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      Text and photographs are © by Ellen Spector Platt & Ellen Zachos, all rights reserved.


      Showing posts with label evergreens. Show all posts
      Showing posts with label evergreens. Show all posts

      Tuesday, December 10, 2013

      THE WOODS IN NEW YORK CITY

      Greens and lichen from the woods of New Hampshire, schlepped to New York City after a Thanksgiving visit to Jen & Mark Hopkins in Canterbury. Jen and I cut arbivitae, pine, spruce, fir and princess pine from her back forty. I wrap short cuttings onto a sturdy 12" frame with thin wire, aiming for a wild look.
      Back in my Manhattan living room, I invert a low green bowl on my glass coffee table
       and lay the wreath over the bowl. Don't tell me how uneven it is. I like it that way.
      After placement, I insert a few loose cones, lichen and pieces of thin birch bark among the greens.
      Sure you can add a big fat candle to the center, keeping it well away from the greens, but next week I'll show you my favorite design. 

      Friday, October 11, 2013

      HEARD ON THE STREETS OF NYC

      Planting my four tree pits yesterday, I got lots of garden advice:

      Limo Driver with heavy accent to ESP: You're planting the cabbages too high. In my country where I had a big garden I had lots of fruit trees in my back yard. I know you should dig deeper.
      ESP to Limo Driver: Yes, I agree, but here on the streets of New York, the tree roots have taken over the whole plot and I can't dig down further without harming in roots. Where is your country?
      Limo Driver: Turkey... (continues description of his long-lost garden.)

      Young Man passing by: Those cabbages look good. Now is the time to plant them!
      ESP to self: That's why I'm planting them now.
      ESP to Young Man: Thanks
      Middle Aged Woman to ESP: Where did you buy those little evergreen shrubs?
      ESP to Middle-Aged Woman: I bought the kale in the flower district on 28th St. I pruned the juniper and cedar from the rooftop garden in this building, and just stuck the pieces in the ground to make them look like little shrubs. They'll look good for one to two months more if it's cooler and they get water regularly. I can replace them later if the ground isn't frozen too hard.
      M-AW: Great idea!
      ESP to Self: You can never resist an opportunity to teach, can you?
      Woman Rushing to Yoga Class: I use those cabbages in my Thanksgiving arrangements. If one is missing you'll know I took it.
      ESP smiles, says to Self: #@&*^#!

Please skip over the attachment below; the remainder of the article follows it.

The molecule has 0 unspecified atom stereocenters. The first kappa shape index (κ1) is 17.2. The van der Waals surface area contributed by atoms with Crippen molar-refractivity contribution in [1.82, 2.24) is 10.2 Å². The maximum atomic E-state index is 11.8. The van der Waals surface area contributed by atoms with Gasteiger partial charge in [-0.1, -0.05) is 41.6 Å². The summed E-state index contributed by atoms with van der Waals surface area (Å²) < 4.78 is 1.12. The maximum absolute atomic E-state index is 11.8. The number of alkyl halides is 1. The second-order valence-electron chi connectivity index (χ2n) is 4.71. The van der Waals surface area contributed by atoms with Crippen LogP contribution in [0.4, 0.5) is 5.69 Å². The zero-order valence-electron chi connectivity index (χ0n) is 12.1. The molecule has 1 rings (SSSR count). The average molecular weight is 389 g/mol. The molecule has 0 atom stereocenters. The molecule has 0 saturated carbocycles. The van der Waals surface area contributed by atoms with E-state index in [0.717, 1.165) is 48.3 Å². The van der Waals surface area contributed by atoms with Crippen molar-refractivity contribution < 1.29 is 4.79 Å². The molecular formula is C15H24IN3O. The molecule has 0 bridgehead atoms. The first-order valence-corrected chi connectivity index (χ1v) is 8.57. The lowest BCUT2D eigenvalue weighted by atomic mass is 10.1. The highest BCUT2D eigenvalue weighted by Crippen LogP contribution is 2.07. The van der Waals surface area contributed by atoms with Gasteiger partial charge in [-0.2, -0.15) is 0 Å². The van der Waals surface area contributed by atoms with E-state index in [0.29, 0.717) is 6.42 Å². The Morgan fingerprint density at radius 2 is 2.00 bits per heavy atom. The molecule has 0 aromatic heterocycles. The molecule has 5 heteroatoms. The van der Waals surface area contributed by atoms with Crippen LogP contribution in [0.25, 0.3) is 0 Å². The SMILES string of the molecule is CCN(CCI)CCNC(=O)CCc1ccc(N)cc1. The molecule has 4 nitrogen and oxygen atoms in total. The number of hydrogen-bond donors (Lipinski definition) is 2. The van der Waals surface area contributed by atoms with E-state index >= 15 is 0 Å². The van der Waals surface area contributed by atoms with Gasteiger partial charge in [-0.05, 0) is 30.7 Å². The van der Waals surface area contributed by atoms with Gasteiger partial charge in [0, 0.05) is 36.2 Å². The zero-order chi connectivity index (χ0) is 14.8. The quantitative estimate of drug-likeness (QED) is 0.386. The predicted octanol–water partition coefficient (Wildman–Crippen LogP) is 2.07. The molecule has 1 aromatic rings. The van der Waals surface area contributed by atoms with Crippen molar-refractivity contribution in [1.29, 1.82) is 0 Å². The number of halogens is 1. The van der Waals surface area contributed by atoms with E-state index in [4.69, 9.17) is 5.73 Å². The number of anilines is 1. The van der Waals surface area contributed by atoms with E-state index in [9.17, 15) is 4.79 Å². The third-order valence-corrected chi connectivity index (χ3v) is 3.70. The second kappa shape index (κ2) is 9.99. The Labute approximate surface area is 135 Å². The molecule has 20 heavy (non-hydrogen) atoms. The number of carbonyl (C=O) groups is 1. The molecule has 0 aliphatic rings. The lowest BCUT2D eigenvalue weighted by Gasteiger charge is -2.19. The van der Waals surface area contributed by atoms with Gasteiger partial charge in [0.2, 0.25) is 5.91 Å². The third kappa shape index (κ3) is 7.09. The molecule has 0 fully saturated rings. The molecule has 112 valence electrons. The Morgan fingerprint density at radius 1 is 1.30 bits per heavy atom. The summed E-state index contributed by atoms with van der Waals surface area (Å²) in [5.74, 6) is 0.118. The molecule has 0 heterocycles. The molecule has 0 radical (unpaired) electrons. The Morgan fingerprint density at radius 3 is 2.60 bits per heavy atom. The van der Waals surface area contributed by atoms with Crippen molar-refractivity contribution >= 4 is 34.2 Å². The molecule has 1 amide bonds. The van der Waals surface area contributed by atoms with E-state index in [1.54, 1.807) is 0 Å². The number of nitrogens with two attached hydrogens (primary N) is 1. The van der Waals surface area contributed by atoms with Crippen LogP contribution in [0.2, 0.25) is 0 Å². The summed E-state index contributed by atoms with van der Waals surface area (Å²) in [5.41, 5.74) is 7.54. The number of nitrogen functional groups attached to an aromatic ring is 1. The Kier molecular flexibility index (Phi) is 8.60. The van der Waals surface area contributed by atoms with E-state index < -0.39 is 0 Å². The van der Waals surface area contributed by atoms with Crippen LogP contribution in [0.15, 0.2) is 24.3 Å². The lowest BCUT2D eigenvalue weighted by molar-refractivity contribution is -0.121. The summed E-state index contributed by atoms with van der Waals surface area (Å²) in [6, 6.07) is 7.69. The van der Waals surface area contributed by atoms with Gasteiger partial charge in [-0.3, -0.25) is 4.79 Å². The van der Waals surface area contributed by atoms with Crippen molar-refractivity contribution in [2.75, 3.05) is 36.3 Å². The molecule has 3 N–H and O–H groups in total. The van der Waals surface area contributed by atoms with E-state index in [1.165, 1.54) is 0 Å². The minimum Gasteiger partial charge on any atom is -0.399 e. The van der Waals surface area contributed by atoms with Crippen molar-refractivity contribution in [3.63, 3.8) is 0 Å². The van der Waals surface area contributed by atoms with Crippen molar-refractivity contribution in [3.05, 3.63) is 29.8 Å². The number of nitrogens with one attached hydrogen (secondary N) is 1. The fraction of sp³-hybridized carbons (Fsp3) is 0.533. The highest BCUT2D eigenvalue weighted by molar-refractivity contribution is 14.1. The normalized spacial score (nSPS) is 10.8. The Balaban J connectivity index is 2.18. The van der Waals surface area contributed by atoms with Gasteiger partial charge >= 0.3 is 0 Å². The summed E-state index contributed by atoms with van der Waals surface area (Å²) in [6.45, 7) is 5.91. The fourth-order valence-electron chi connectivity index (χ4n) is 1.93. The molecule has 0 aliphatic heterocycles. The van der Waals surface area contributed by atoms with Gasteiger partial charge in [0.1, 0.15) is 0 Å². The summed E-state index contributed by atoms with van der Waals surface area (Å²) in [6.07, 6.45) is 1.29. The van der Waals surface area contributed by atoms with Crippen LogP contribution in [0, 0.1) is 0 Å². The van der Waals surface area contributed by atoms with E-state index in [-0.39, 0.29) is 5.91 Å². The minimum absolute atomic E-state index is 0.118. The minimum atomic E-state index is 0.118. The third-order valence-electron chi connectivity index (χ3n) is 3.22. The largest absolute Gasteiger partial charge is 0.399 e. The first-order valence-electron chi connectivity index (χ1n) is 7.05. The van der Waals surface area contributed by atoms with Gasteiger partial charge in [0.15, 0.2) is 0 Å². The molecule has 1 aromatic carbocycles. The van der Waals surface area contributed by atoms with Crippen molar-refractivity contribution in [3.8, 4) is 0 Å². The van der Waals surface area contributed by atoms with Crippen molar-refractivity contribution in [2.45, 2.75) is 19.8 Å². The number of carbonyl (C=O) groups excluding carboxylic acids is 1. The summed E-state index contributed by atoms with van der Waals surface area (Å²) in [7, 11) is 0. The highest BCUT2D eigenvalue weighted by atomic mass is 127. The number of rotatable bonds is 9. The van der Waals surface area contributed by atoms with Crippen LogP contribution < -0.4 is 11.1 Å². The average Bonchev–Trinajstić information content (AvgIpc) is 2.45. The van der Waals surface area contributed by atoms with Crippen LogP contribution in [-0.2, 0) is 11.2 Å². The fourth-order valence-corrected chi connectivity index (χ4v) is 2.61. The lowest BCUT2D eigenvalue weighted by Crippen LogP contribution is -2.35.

See post just below, WHAT HAPPENED? for images of tree pits before replanting. I didn't disturb the big one that still looks good, just saved some kale to put in after the first frost wipes out the annuals. I expect to get a complaint within the next two days from someone in the building: The tree pits don't all match.
      ESP to Potential Complainer: You take care of the gardens for the next ten years, I'm done.

      Monday, November 14, 2011

      shedding evergreens

      It's that time of year again.

      Please don't panic.

      Instead, take a deep breath, put on a long sleeved shirt, a pair of gloves, and get ready to dive into your mugo pine, topiary chamaecyparis, or arborvitae.

      I'm going to let you in on a little secret: just because they're called evergreens doesn't mean ALL their leaves stay EVERgreen. It's normal for evergreens to lose about 1/3 of their leaves every year, and most of the browning and shedding happens in the fall. Clients who don't expect this tend to panic, and react with cries of "My _____ is dying!"

      But it isn't.

      It just needs a seasonal cleanup. Which requires no fancy tools and just the smallest amount of specialized knowledge. Ready? Once you've reached both hands inside the evergreen, move them around lightly and quickly in a rubbing/fluffing motion. Work from the top down and the inside out, moving around the entire shrub or tree. Occasionally you'll run into some stubborn brown needles, reluctant to give up their position on a branch. A quick snip of the pruners shows the recalcitrant evergreen who's in charge.

      A little trim and the restoration of youthful color...it's a hair appointment for your shrubbery.

      Saturday, November 20, 2010

      Encore! Encore!

      Umm, Ellen, something's wrong with our azaleas.


      Most people think of azaleas as spring bloomers, and traditional azaleas certainly are. So when my client saw the azaleas in bloom in her garden in November (!!!), naturally she thought something was wrong. What she didn't know was that I'd planted Encore Azaleas: the exception to the spring-blooming rule.

      Originally advertised as hardy to zone 7, Encore Azaleas weren't considered suitable for most parts of the greater NYC area. But three years ago, at a Garden Writers' symposium, I was offered a few free plants to try and asked to give feedback on their performance. Even though they weren't guaranteed to thrive in zone 6 I figured it was worth a try, and hey, they were free!